tlhIngan-Hol Archive: Thu Feb 25 11:28:37 1999

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Re: qama'

In a message dated 2/24/1999 10:05:17 PM US Mountain Standard Time, writes:

<< The Klingon Dictionary disagrees with you (again).  The relevant section
 is small; I will state it in its entirety here.
 TKD section 4.1. "Pronominal prefixes", page 32:
 |  Each Klingon verb begins with a single prefix that indicates
 |  who or what is performing the action described by the verb
 |  and, when relevant, who or what is the recipient of that
 |  action.  In other words, Klingon verb prefixes indicate both
 |  the subject and the object of the sentence.
 The next section contains a sentence that underscores the idea:
 |  Note that both the subject and the object are combined into a
 |  single prefix.
 -- ghunchu'wI'

No, TKD points out that I am correct.  You are misinterpreting what TKD says,
probably because you have not had the courses in linguistics that my college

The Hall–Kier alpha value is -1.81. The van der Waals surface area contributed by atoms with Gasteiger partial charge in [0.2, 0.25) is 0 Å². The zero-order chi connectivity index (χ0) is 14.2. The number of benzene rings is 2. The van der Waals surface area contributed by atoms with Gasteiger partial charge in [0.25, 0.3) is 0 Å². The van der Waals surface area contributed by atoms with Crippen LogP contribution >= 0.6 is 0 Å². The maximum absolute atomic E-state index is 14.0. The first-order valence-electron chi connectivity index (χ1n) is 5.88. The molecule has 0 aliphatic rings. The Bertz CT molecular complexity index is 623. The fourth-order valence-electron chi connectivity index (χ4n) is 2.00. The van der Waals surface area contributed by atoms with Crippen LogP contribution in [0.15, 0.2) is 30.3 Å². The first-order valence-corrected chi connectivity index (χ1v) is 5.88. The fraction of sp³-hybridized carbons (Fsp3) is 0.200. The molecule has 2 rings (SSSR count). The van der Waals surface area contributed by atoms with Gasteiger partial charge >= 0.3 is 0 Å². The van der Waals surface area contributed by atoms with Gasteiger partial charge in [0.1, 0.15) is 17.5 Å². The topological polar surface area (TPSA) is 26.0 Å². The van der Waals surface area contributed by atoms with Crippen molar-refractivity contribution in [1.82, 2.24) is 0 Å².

training forced me to have.

TKD p32.  I do not need to tell you what it says.  You have copied it
correctly from the dictionary.

You are misinterpreting the word "indicates."  The prefix is NOT the subject
and/or the object; the prefix only indicates who or what is doing the action
of the verb to whom or what.  Unless MO says that Klingon is so unlike the
American Indian languages of the Southwest that these prefixes ARE the subject
and/or the object, I will continue to believe what my college linguistics
courses taught me.

Take note of TKD p32 "Unlike Klingn nouns, Klingon verbs may take prefixes.
Thus, if suffix types are indicated as numbers, the structure of a Klingon
verb is:


The suffixes are NOT numbers.  The numbers are NOT suffixes.

Websters dictionary:  Indicate: "to direct attention to, to point out, show,
to denote the probability of, to state in brief, symptoms, to make known
(indicatus, L.)."

I fear I cannot find that "indicate" means "equals" or "is."

Okrand has revealed that TKD was written as a "guide" for lay persons to learn
Klingon imperfectly.  He has stated that he has used terms English-speaking
people would read and understand.  I believe that he uses Subject and Object
in the chart on p33 for clarity of what the pronominal prefixes indicate only.
The prefixes are still prefixes, not subjects and/or objects.


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